Commentary: A global revival of nationalists looms, as their resonance with voters grows

Commentary: A global revival of nationalists looms, as their resonance with voters grows

Nationalist political parties are on the rise and taking inspiration from each other, says Financial Times' Gideon Rachman.

LONDON: An international nationalist movement sounds like a contradiction. 

Nationalists are concerned above all by the fortunes of their own tribe. International co-operation does not come naturally to them. And yet, despite this, the world is seeing the emergence of a “nationalist international”.

Nationalist political parties are on the rise across the west — and they are taking inspiration from each other and working together.

Donald Trump is central to this development. The US president is often portrayed as an isolated maverick on the world stage. But, in fact, he is emerging as the informal leader of an international movement. By shifting American politics in a more nationalist direction, Mr Trump has changed the tone of politics everywhere.


The US president already has ideological soulmates in Europe, where the key figures include Viktor Orban, the prime minister of Hungary (who came to power before Mr Trump), and Matteo Salvini, Italy’s deputy prime minister.

Europe’s nationalists include far-right parties that are now in coalition governments, such as Mr Salvini’s League and Austria’s Freedom Party. 

But nationalist themes have also been increasingly adopted by more traditional centre-right parties, such as Germany’s Christian Social Union (CSU), Britain’s Conservatives and Austria’s People’s party.

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The nationalists’ dominant issue is usually immigration — and the need to defend the nation against “swarms” of migrants from outside the west. When it comes to economics, they are often drawn to Trump-style protectionism.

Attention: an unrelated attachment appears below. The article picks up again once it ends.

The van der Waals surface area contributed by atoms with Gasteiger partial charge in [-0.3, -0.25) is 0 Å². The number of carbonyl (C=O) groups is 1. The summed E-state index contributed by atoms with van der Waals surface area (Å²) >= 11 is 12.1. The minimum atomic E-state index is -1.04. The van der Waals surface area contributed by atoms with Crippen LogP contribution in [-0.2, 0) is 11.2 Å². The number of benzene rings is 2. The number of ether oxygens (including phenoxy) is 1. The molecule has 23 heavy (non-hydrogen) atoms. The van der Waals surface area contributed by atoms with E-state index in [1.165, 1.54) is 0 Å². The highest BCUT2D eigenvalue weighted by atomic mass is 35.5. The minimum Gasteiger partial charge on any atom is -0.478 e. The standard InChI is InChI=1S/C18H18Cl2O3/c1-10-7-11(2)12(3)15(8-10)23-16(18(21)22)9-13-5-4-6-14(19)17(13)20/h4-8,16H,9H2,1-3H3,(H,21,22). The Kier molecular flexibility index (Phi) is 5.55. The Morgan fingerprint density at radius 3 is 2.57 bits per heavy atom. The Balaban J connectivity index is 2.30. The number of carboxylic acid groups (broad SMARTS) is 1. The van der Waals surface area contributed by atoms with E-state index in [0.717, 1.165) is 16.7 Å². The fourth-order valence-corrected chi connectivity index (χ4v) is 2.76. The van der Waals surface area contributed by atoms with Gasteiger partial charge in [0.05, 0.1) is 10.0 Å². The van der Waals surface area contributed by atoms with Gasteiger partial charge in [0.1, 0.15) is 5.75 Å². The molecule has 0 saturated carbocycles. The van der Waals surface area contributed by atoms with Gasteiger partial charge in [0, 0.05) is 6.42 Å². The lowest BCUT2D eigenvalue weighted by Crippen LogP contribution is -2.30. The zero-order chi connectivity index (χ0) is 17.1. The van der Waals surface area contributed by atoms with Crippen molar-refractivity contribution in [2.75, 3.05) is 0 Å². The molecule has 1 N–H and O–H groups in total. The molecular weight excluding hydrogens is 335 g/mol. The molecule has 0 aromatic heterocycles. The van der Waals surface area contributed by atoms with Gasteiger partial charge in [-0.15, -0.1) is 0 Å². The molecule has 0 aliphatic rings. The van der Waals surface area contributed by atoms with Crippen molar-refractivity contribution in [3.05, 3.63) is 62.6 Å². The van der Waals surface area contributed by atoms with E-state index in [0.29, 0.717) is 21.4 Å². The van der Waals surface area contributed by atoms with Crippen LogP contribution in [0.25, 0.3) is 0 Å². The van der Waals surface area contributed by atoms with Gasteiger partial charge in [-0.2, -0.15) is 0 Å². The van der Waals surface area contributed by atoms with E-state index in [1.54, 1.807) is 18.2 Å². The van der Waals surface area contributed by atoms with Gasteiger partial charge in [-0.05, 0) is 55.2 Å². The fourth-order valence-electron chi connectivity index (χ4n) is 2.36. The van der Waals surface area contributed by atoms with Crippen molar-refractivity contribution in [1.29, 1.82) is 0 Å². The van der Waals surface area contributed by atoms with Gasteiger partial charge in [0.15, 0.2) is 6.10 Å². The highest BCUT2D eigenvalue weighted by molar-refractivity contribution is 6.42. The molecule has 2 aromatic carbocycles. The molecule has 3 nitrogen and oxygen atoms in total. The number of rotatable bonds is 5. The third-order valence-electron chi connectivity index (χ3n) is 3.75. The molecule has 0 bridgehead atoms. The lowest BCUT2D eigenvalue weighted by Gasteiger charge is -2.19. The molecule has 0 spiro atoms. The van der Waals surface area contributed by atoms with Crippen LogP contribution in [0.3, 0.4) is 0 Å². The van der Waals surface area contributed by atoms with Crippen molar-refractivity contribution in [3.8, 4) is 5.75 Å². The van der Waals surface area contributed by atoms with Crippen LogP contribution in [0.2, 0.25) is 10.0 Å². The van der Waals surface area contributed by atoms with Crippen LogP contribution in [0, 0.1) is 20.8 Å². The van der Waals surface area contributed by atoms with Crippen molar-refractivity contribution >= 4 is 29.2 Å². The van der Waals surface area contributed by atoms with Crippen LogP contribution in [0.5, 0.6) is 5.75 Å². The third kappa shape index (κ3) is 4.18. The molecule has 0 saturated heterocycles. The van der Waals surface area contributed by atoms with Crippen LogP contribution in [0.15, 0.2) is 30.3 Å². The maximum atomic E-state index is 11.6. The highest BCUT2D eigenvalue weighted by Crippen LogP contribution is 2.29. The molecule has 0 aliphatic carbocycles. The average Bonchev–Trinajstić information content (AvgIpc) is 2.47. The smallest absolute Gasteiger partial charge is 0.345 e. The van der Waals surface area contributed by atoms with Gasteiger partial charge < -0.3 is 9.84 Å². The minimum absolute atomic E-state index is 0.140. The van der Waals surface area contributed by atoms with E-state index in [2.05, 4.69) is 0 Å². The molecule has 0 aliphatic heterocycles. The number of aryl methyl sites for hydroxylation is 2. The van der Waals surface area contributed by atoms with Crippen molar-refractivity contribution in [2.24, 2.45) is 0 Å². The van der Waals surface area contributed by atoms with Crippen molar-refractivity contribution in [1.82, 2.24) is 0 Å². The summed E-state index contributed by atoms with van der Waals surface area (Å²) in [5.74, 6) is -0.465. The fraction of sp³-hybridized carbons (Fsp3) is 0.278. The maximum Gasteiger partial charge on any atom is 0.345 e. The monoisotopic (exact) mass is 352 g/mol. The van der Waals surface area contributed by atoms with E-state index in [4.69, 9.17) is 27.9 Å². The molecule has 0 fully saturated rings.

Italy's Interior Minister Matteo Salvini looks on during the news conference at the Viminale i
Italy's Interior Minister Matteo Salvini looks on during the news conference at the Viminale in Rome, Italy, June 20, 2018. (Photo: REUTERS/Stefano Rellandini)

These nationalists are also hostile to international institutions and treaties, which they regard as the playthings of a rootless, global elite.

The Trump administration has withdrawn from international treaties such as the Paris climate accord, and organisations like the UN Human Rights Council. The European nationalists focus their ire on the EU and the international rules governing the treatment of refugees.

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Increasingly, they are looking to cooperate.

Sebastian Kurz, Austria’s chancellor, has mused about organising a “Berlin-Rome-Vienna” axis to fight illegal immigration. Richard Grenell, the US ambassador in Germany, has talked about empowering Trump-style “conservatives” across Europe. Steve Bannon, Mr Trump’s former chief strategist, convened meetings of nationalist parties in Rome during the Italian elections, writing later:

It’s hard not to feel we’re on the right side of history.